Assuming no increase in the use of nuclear power, California could reach its 20% “renewables” mandate by 2017 while cutting coal use almost in half. This scenario would see power costs increase by almost 60% and would still fall more than 47 million metric tons of lifecycle CO2 emissions short of compliance with California’s aggressive greenhouse gas reduction goals—in fact, greenhouse gas emissions from electrical generation would actually have to increase 6% to meet California’s growing needs.
Alternatively, California could lift its 1976 ban on the construction of new nuclear power plants, as proposed in the initiative for the June 2008 ballot filed last week with the attorney general’s office titled the “California Energy Independence and Zero Carbon Dioxide Emission Electrical Generation Act of 2008." By building just four 1,600-megawatt nuclear reactors, California could phase out all coal usage by 2020 while holding flat the use of costly natural gas to turn power generators. Just this one change in California policy would allow the electrical sector to reach its carbon footprint goals. Power costs would still increase about 50%, 10% less than in the zero-nuclear growth scenario, due mainly to increased costs for natural gas and greater reliance on costly solar power as part of the 20% “renewables” mandate.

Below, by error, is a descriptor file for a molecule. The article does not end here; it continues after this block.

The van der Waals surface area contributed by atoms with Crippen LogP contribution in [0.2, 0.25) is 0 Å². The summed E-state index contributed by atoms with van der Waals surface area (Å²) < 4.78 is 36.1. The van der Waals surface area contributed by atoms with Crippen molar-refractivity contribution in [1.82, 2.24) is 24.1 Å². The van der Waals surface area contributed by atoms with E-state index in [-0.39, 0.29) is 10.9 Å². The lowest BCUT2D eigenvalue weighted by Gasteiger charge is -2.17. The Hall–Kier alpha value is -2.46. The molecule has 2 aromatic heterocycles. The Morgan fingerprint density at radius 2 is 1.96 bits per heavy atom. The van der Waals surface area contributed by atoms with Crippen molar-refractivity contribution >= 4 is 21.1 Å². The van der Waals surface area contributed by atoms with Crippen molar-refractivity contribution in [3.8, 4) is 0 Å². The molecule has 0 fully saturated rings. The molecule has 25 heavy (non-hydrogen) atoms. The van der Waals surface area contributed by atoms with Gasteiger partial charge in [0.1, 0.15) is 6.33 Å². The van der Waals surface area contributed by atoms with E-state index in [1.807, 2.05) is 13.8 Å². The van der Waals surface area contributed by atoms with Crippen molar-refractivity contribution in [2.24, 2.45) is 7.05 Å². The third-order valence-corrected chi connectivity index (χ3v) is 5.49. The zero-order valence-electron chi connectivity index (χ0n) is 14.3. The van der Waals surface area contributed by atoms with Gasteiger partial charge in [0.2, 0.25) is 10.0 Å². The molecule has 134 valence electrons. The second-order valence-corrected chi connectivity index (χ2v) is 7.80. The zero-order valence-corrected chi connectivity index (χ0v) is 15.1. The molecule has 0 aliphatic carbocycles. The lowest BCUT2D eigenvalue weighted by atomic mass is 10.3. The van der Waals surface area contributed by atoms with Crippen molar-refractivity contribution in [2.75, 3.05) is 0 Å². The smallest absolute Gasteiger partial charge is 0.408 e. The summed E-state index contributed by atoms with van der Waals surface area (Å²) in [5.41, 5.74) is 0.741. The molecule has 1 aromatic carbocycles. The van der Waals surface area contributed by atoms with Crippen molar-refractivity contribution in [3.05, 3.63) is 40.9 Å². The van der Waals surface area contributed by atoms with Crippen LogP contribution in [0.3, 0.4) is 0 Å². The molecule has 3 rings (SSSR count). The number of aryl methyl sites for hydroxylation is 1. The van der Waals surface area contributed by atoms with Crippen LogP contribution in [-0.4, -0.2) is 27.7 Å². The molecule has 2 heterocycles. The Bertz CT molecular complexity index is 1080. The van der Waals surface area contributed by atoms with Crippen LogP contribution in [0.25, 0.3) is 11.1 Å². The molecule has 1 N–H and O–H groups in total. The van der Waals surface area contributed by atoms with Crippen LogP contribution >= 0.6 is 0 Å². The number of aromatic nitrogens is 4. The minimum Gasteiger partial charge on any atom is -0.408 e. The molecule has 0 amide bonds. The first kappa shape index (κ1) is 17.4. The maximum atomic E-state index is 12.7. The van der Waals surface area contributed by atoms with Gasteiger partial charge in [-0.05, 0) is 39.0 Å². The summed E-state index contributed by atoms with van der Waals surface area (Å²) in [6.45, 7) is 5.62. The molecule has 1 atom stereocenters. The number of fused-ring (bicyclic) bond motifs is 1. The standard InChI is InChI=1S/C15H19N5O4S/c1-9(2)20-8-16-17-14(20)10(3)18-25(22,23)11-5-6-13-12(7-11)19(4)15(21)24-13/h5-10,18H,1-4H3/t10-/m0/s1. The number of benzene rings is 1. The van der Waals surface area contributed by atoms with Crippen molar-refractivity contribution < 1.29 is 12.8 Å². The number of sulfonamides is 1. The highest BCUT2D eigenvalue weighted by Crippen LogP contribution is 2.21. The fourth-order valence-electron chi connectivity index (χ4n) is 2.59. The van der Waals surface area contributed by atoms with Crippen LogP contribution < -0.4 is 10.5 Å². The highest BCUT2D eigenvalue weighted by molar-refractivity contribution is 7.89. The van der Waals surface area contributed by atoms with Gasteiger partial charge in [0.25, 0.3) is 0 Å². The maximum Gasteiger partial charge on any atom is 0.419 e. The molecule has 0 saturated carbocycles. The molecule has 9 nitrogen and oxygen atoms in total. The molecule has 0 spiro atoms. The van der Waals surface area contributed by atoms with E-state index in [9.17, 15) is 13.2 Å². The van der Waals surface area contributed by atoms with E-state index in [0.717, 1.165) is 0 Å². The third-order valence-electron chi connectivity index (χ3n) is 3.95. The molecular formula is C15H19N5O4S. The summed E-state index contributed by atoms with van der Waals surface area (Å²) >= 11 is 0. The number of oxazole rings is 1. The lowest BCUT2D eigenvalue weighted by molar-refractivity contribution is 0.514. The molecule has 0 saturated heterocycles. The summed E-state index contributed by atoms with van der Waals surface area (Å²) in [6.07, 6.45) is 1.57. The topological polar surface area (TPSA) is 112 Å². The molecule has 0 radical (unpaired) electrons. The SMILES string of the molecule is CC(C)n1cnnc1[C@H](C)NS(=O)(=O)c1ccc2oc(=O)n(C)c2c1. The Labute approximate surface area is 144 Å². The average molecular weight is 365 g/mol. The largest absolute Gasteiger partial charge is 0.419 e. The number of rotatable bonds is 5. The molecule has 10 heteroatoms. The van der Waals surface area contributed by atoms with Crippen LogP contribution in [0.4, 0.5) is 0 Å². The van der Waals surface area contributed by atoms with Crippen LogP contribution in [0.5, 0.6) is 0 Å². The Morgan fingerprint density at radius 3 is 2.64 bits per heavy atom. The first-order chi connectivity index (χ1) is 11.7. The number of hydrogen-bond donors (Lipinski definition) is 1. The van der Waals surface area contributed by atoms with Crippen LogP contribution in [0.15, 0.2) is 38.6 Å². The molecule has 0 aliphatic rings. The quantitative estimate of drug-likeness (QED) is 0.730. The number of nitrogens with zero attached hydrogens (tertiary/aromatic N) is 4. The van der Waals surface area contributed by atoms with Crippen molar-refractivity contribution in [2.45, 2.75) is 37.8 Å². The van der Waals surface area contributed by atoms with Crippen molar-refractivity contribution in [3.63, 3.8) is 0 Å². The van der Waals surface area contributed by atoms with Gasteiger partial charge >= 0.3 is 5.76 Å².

Really thinking out of the box, if California were to add eight 1,600-megawatt nuclear reactors, we could zero-out coal, cut our natural gas usage by more than a third, reduce greenhouse gas emissions by more than 27 million metric tons below 1990 levels and see electrical costs rise by less than half of what they would without any new nuclear power plants. This bold plan would allow California to lead the nation in electrifying its transportation system as well as increasing its use of clean, electrically produced hydrogen to power vehicles. It also reduces our dependence on fossil fuels imported from the Middle East.
Arrayed against this plan are the usual forces of fear and uninformed dread. Some have already cited the recent earthquake damage of a nuclear power plant in Japan as a reason not to increase the use of nuclear power in California. The ballot initiative has seismic safety land use guidelines that aim to prevent what happened at an old Japanese nuclear facility. Even so, the level of radioactivity that leaked into the Sea of Japan was equivalent to that naturally occurring in a dozen people — far, far less than the radioactivity in one wind turbine pylon.